Wednesday, July 25, 2007

Animal community cries fowl over egg-hatching in school

Project bad for chicks, students, opponents say

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J. Adam Fenster⁄The Gazette
Mangy but healthy, Branca is the only surviving chick of three raised by a kindergarten class in Wheaton. She is being cared for at Star Gazing Farm in Boyds.
When Branca and her feathered peers arrived at Star Gazing Farm in Boyds late last month, they were in bad shape. The chicks, just a few weeks old after being hatched in a kindergarten classroom, were malnourished and dehydrated, and only Branca survived the week.

The three birds — raised as part of a science project at Glen Haven Elementary School in Wheaton — were dehydrated and malnourished, and one had rickets, said farm owner Anne Shroeder, who takes in many abused and neglected animals at the nonprofit sanctuary.

But Shroeder and others who operate sanctuaries say the projects send the wrong message to children.

‘‘It teaches them that animals are disposable. We look at them for a couple days and get rid of them,” said Terry Cummings, an owner of Poplar Spring Animal Sanctuary in Poolesville. ‘‘ ... It’s a nightmare for sanctuaries because we get all these calls from people who have all these chicks and don’t know what to do with them.”

Hatching projects are an option in the kindergarten science curriculum in Montgomery County Public Schools, said spokeswoman Kate Harrison. Students learn about the life cycle by incubating and hatching eggs, she said.

Harrison could not say how many county schools incubate eggs. According to the MCPS science safety manual, eggs can only be incubated if a permanent home is found for the chicks.

But apparently there were no plans for the Glen Haven chicks.

Camilo Diaz of Silver Spring — a long-term substitute teacher at Glen Haven — took the chicks home because the teacher whose class raised the birds didn’t know what to do with them at the end of the school year, Diaz’s wife, Twaina Jones, said last week.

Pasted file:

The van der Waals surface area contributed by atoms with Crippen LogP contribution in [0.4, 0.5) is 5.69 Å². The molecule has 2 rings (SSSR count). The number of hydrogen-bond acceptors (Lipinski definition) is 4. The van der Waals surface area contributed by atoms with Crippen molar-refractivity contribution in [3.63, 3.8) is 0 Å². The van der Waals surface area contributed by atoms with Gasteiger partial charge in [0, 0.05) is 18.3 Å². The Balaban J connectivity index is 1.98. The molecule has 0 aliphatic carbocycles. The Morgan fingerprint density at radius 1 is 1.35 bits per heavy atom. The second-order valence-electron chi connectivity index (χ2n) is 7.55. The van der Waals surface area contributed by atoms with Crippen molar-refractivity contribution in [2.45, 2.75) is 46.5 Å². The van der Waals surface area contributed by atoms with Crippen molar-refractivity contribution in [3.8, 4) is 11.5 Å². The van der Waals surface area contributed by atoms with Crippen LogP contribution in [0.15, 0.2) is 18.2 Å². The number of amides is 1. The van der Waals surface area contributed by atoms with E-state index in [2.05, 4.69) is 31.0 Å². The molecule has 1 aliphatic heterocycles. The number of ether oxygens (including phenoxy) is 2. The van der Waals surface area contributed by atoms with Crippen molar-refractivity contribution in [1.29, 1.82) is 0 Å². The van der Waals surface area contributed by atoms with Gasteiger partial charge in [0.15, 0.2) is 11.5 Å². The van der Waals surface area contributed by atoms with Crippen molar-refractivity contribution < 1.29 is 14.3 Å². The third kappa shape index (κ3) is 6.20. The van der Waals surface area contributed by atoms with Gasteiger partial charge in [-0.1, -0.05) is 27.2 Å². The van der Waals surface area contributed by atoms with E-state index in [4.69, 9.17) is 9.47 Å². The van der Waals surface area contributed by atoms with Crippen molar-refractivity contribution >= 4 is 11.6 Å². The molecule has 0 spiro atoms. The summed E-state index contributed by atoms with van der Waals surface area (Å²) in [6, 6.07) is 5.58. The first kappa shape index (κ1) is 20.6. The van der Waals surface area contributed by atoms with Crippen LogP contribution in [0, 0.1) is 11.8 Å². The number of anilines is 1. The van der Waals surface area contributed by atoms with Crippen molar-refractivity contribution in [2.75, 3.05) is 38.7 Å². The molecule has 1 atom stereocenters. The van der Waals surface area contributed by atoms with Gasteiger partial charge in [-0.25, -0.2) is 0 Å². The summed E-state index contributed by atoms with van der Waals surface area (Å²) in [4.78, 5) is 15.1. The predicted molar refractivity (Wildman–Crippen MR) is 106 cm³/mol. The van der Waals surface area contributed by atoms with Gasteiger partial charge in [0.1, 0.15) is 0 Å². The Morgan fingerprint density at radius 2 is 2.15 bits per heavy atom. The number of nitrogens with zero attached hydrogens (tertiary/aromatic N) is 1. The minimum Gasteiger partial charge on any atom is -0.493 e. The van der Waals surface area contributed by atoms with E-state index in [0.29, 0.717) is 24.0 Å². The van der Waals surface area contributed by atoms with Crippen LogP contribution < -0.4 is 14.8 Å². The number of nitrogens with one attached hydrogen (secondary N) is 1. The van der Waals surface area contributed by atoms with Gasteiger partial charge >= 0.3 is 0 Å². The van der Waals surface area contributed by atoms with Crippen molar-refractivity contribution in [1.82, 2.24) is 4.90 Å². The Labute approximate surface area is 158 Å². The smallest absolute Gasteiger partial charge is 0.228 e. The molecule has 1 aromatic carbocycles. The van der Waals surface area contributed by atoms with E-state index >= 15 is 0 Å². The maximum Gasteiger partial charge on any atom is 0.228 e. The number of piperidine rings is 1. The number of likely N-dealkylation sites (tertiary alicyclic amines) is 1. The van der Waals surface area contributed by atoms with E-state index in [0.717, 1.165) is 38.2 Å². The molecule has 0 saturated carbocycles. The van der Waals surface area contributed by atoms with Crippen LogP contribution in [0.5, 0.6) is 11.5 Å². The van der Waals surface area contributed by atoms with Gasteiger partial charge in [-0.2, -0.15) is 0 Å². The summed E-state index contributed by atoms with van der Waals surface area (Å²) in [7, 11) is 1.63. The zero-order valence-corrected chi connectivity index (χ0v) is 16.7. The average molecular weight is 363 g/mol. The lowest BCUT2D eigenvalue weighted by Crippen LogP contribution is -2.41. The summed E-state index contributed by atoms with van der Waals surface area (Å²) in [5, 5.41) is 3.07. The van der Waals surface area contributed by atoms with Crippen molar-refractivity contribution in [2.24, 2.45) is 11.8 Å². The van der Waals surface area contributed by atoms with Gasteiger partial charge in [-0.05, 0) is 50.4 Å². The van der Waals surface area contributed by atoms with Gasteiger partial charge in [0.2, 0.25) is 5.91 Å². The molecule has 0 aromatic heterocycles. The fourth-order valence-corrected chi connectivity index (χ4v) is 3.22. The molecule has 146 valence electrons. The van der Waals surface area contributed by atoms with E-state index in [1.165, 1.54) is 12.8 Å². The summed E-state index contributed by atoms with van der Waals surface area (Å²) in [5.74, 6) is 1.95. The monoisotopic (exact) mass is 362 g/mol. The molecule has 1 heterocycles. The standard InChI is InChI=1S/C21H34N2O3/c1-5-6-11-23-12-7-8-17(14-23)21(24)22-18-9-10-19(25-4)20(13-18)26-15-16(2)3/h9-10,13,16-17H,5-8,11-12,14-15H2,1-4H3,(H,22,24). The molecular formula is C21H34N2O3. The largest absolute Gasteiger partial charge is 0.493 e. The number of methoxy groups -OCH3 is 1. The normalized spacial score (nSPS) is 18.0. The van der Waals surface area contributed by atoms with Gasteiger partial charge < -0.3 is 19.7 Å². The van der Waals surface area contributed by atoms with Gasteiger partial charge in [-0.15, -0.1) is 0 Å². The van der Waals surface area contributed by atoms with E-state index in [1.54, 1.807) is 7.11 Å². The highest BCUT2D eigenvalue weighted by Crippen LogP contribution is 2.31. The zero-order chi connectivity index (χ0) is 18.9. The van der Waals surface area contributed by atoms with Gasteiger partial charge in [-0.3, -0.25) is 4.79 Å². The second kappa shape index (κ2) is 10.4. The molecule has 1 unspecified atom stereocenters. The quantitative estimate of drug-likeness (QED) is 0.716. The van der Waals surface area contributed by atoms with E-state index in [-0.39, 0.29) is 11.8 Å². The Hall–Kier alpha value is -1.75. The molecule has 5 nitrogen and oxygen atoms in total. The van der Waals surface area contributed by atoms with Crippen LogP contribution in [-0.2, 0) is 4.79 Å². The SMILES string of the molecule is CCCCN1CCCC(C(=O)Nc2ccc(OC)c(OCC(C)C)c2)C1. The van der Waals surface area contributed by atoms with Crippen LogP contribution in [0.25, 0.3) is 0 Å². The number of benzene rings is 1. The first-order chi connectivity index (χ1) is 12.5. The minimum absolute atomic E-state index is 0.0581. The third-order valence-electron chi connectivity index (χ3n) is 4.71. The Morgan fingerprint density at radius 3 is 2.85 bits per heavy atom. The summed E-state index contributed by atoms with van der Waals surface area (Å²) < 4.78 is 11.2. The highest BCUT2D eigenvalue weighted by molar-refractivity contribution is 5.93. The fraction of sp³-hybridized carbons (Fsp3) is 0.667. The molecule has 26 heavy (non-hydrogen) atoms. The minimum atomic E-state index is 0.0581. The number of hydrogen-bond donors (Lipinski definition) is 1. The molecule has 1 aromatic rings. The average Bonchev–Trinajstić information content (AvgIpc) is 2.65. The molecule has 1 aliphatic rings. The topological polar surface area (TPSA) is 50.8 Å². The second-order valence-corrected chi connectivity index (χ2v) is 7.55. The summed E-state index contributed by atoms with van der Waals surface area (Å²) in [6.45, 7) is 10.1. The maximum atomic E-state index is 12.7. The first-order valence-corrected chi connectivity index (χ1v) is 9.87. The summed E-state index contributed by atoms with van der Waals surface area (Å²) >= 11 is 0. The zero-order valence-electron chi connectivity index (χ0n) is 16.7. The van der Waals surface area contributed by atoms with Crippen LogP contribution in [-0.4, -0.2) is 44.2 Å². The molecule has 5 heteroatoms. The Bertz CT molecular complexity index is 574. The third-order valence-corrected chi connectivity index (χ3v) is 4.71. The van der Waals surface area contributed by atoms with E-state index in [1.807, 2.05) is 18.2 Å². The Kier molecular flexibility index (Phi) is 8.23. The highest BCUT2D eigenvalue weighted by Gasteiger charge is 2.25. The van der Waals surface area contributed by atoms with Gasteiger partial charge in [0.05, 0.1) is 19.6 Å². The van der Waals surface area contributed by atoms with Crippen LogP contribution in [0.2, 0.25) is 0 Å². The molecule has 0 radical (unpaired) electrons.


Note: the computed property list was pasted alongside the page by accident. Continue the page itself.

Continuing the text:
The couple kept the birds for a few days before finding them placement at Star Gazing Farm, she said. Diaz could not be reached for comment.

When the chicks arrived at the farm, they were in serious condition. One didn’t last through the day, and another succumbed several days later, Shroeder said.

But Harrison noted it is possible the chicks developed problems after they left Glen Haven.

‘‘We don’t know if they left the school in that condition,” she said.

Joanne Smith, principal of Glen Haven, said Tuesday that she has not received any complaints about the school’s hatching project in the six years it has been conducted at the school. The school’s six kindergarten classes participated in the project.

She did not know what happens to the chicks at the end of the school year, and could not reach the teacher responsible for the chicks that ended up at Star Gazing Farm, Smith said.

Cinthia Fabretti, the veterinarian who gave the chicks a check-up at Star Gazing Farm, said that birds are fragile and require delicate care.

‘‘It’s not easy to raise any bird,” Fabretti said Monday. ‘‘... I would not recommend [hatching projects] for the sake of the animal, also for the sake of health concerns” for people.

Birds have a high metabolism and need constant food and water and lots of sunlight, she said. Eggs, which are permeable and can be harmed by dirty or oily hands, should be kept at a certain temperature and humidity level and must be turned regularly to prevent deformities, she said.

The three chicks from Glen Haven may have suffered developmental problems, as they had difficulty standing and walking when they arrived at the farm, Shroeder said. The chicks were poorly socialized due to the absence of their mother, she said.

‘‘The mother teaches them everything,” Shroeder said.

Hatching projects can be detrimental to students as well as chicks, according to opponents.

The Seattle school system banned the projects in 1999 after analysis revealed that almost all chicks hatched at schools were infected with E. coli and salmonella, according to information posted on the Web site for the Humane Society of Missouri.

According to the U.S. Centers for Disease Control and Prevention’s guidelines for animals in school settings, children under 5 should not be in contact with chicks.

At Star Gazing Farm, Branca, the sole remaining chick, has bounced back and is now spending her days exploring the outdoors, Shroeder said.

‘‘She still looks terrible, but she’s doing great,” Shroeder said.